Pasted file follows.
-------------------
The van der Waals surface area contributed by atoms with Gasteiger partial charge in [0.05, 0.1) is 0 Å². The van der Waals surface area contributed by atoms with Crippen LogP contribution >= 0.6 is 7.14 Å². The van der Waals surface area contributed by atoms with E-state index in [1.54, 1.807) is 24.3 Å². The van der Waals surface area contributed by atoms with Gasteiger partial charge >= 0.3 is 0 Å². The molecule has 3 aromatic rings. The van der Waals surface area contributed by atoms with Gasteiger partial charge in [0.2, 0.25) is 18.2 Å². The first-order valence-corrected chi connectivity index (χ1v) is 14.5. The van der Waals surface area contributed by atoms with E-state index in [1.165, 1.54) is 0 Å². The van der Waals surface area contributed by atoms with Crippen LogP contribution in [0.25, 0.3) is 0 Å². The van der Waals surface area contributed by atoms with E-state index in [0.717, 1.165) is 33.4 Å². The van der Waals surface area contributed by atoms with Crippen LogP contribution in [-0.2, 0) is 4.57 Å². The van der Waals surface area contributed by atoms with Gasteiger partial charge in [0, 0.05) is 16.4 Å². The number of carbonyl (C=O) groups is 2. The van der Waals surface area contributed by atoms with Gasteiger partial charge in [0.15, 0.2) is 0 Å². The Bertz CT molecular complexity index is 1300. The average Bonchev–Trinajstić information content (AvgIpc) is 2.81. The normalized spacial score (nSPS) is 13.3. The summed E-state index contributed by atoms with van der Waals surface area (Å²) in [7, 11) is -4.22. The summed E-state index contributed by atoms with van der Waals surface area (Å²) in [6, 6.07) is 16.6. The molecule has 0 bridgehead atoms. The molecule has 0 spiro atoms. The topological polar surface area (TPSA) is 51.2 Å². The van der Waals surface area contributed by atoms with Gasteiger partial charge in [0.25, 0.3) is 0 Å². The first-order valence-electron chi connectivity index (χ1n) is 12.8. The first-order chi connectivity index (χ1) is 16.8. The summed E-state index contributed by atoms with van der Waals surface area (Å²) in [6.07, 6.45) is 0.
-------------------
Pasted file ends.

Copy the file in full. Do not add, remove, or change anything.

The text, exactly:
The van der Waals surface area contributed by atoms with Gasteiger partial charge in [0.05, 0.1) is 0 Å². The van der Waals surface area contributed by atoms with Crippen LogP contribution >= 0.6 is 7.14 Å². The van der Waals surface area contributed by atoms with E-state index in [1.54, 1.807) is 24.3 Å². The van der Waals surface area contributed by atoms with Gasteiger partial charge >= 0.3 is 0 Å². The molecule has 3 aromatic rings. The van der Waals surface area contributed by atoms with Gasteiger partial charge in [0.2, 0.25) is 18.2 Å². The first-order valence-corrected chi connectivity index (χ1v) is 14.5. The van der Waals surface area contributed by atoms with E-state index in [1.165, 1.54) is 0 Å². The van der Waals surface area contributed by atoms with Crippen LogP contribution in [0.25, 0.3) is 0 Å². The van der Waals surface area contributed by atoms with E-state index in [0.717, 1.165) is 33.4 Å². The van der Waals surface area contributed by atoms with Crippen LogP contribution in [-0.2, 0) is 4.57 Å². The van der Waals surface area contributed by atoms with Gasteiger partial charge in [0, 0.05) is 16.4 Å². The number of carbonyl (C=O) groups is 2. The van der Waals surface area contributed by atoms with Gasteiger partial charge in [0.15, 0.2) is 0 Å². The Bertz CT molecular complexity index is 1300. The average Bonchev–Trinajstić information content (AvgIpc) is 2.81. The normalized spacial score (nSPS) is 13.3. The summed E-state index contributed by atoms with van der Waals surface area (Å²) in [7, 11) is -4.22. The summed E-state index contributed by atoms with van der Waals surface area (Å²) in [6, 6.07) is 16.6. The molecule has 0 bridgehead atoms. The molecule has 0 spiro atoms. The topological polar surface area (TPSA) is 51.2 Å². The van der Waals surface area contributed by atoms with Gasteiger partial charge in [0.25, 0.3) is 0 Å². The first-order valence-electron chi connectivity index (χ1n) is 12.8. The first-order chi connectivity index (χ1) is 16.8. The summed E-state index contributed by atoms with van der Waals surface area (Å²) in [6.07, 6.45) is 0.